7. says

    I wearing a miniskirt ever a free choice? *
    Is wearing make-up and high heels ever a free choice when women risk being fired when they refuse?
    It’s asking the wrong question.
    The choice is as free as the society and community is in which the choice is being made. What happens if you do, what happens if you don’t ?

    *That’s one of the images the neo-fascist NPD is using for the election at the moment. Another one says “Maria instead of Sharia, showing a blonde, blue-eyed woman and a one wearing a hijab

  8. kitty says

    For a second, I thought Poolboy @ #1 was going for a parody. But no, xe just kept on going. And going. And going.

  9. nich says

    Some asshole further up said: “Oh give me a break! It’s a piece of clothing, like anything else. What, are we going to stop wearing underwear because the Mormons are a crazy cult that force members to wear magical underwear?”

    No fucking Mormon that I know of had acid thrown in his fucking face for not wearing his special underwear. Fuck off, fuckface.

  10. nich says

    Telling people that they’re oppressed or idiots for wearing something is just as asinine as forcing people to wear something.

    I’m pretty sure she’d rather the former THAN A GODDAMN FUCKING FLOGGING YOU FUCKING FUCK!!!!

  11. Crip Dyke, Right Reverend Feminist FuckToy of Death & Her Handmaiden says

    @Jean, #7:

    Fortunately or unfortunately, as you prefer, certain religious rights were codified in Canada literally 250 years ago. These have not been repealed. I’m not saying that it should be that way, but at least they aren’t being inconsistent. In the US there is supposedly absolute neutrality – which is violated all the time. In Canada the neutrality is not absolute. In fact, the government is required to prefer Catholicism and Anglicanism (though not at the same time in the same place), according to the country’s foundational documents. For reasons that are complex, there is actually a very good argument that we would have to get the permission of France to change this. While I doubt that France would object too strenuously, the failure to go carefully through a Quebecois political process that then includes a symbolic request to France (who would be expected to validate the Quebecois decision), would dramatically exacerbate federalism tensions and possibly even increase secession talk.

    Unlike the US where this is clearly against the law, but has been a traditional breach of law for 145 years, in Canada it is clearly *obeying* the law, and has been obeying the law as codified specifically for a united Canada for 250 years…and it was the monarchic law for long before that.

    I would like the government to be neutral & secular, but it isn’t, and it isn’t by design. The Charter only came into effect in 1982, and the 80s were a time of tremendous tension around secession. There were guarantees made to Quebec that secularist constitutionalism as embodied by the charter would not require a dismantling of religious rites of state – like crosses in the Parliamentary legislative assembly.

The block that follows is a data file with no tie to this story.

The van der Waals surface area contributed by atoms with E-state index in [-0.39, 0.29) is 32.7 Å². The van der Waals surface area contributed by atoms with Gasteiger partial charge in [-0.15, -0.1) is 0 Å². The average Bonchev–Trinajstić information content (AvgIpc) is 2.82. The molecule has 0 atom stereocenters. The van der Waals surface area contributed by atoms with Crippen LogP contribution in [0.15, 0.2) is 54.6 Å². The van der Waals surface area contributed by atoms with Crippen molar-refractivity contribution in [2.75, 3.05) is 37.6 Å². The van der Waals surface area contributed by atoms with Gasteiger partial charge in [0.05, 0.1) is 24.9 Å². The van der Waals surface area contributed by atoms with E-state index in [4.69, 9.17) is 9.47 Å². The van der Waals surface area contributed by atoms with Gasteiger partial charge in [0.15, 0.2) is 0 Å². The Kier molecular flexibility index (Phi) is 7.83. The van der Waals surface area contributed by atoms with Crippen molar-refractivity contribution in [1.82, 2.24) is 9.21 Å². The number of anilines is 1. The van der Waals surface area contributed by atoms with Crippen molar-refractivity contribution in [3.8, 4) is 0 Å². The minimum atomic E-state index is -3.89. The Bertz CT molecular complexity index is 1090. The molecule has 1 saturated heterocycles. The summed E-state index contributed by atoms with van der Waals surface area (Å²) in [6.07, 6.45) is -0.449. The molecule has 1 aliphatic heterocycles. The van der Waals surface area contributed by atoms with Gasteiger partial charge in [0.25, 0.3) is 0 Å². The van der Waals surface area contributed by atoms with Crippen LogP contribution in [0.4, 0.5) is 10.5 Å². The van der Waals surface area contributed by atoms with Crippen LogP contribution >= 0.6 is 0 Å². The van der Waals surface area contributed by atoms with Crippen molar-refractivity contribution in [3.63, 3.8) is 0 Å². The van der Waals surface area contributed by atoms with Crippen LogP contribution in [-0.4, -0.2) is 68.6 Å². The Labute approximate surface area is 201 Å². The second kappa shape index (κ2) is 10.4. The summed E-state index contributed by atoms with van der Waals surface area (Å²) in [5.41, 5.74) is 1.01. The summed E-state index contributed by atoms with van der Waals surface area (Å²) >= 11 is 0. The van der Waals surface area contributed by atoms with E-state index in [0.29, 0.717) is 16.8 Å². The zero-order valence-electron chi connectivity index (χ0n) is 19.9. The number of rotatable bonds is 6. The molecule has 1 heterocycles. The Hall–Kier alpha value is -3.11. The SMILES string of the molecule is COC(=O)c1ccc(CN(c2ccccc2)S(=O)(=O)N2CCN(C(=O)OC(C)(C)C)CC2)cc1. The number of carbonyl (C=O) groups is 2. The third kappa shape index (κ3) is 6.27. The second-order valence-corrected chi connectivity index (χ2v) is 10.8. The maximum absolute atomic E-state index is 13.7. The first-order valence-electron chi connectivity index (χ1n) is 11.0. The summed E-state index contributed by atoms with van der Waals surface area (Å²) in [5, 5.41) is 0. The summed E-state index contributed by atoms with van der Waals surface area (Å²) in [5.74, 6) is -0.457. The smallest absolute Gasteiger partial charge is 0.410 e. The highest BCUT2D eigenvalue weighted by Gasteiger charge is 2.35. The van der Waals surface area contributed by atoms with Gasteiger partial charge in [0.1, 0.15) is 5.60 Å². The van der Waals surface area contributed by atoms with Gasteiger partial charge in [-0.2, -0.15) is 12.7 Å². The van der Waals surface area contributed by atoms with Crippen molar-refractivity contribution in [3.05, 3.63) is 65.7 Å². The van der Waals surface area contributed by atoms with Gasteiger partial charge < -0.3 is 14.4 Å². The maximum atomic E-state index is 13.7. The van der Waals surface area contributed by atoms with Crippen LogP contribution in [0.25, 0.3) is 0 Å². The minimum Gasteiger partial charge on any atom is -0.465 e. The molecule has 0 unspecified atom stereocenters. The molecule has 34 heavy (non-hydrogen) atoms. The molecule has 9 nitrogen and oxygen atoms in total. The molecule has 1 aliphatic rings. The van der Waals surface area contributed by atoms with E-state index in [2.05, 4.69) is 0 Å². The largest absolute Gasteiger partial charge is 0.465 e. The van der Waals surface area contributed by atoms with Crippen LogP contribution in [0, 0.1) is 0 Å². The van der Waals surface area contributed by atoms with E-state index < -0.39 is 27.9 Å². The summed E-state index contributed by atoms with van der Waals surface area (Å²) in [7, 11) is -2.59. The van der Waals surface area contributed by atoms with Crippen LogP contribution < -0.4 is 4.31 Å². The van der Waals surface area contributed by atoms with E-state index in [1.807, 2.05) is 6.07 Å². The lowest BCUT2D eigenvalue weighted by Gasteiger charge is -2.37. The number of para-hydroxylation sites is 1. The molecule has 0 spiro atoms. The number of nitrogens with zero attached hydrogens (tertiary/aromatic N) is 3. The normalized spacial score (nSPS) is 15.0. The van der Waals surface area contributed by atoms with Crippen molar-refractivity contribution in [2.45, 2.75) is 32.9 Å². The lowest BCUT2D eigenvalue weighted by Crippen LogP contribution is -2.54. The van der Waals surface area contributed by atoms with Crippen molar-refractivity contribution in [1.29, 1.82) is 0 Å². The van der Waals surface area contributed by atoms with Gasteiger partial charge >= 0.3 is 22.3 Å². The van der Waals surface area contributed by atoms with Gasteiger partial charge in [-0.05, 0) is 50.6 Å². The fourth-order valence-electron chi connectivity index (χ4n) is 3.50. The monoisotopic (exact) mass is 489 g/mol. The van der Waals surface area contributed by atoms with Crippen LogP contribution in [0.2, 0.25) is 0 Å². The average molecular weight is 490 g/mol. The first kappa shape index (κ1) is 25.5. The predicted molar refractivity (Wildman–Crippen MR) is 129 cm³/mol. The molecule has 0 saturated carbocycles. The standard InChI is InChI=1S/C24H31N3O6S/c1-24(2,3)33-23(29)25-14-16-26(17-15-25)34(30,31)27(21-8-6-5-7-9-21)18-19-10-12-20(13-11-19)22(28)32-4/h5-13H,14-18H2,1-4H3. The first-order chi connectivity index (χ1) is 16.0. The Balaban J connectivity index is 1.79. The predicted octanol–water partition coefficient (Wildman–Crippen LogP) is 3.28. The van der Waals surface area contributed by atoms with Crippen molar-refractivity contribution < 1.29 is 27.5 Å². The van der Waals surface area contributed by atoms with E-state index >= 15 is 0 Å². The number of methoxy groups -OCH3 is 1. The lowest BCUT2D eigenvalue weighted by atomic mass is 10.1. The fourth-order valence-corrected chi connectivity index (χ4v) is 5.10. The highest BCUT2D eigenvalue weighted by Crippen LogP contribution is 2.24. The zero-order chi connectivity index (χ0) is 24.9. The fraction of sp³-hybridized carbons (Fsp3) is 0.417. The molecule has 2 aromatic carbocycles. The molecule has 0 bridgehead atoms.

The courts have been willing to interpret the Charter that way, and until Sankey’s ghost kicks them in the butt – which should happen about 50 years after the last of the Charter authors dies – you won’t see anyone saying in a court decision that the guarantee of individual liberty in s2 means banning Christian symbols from government.

    You will see a bunch of people arguing that you can’t ban other symbols, when worn by individuals, and that discussion is ongoing, but the group religious rights of the Royal Proclamation 1763 are held to be different in nature from the individual rights guaranteed by both RP 1763 and the Charter, s2.

    This is probably way too wordy, but the takeaway is:

    It’s not as hypocritical or as illegal as you think. It is as unjust as you think, but that’s not the same as illegal.

  12. poolboy says

    Disappointed with some of the replies. Knee jerk and irrational. The proper conclusion to the question “Is hijab ever really a free choice?” The answer is YES. Is it ever not a free choice? The answer is also YES.

    Don’t attack the piece of clothing, attack the people making totalitarian and brutal decisions. I refer you back to my first comment.

    You are free to wear what you want or don’t want. “But people will think that I’m oppressed or in danger if I do wear something?” That’s also the type of bull that’s not acceptable. No person from either spectrum can tell you what to wear on not to wear.

  13. zackoz says

    On the Indonesian aspect of it, please check the Guardian article – its headline is misleading.

    The person involved is not “Indonesia’s education chief”.

    He is the head of education in Prabumulih, a small town in Indonesia’s strongly Islamic region of West Sumatra.

    Occasionally local bigots make stupid proposals, but that doesn’t mean they apply to the entire country.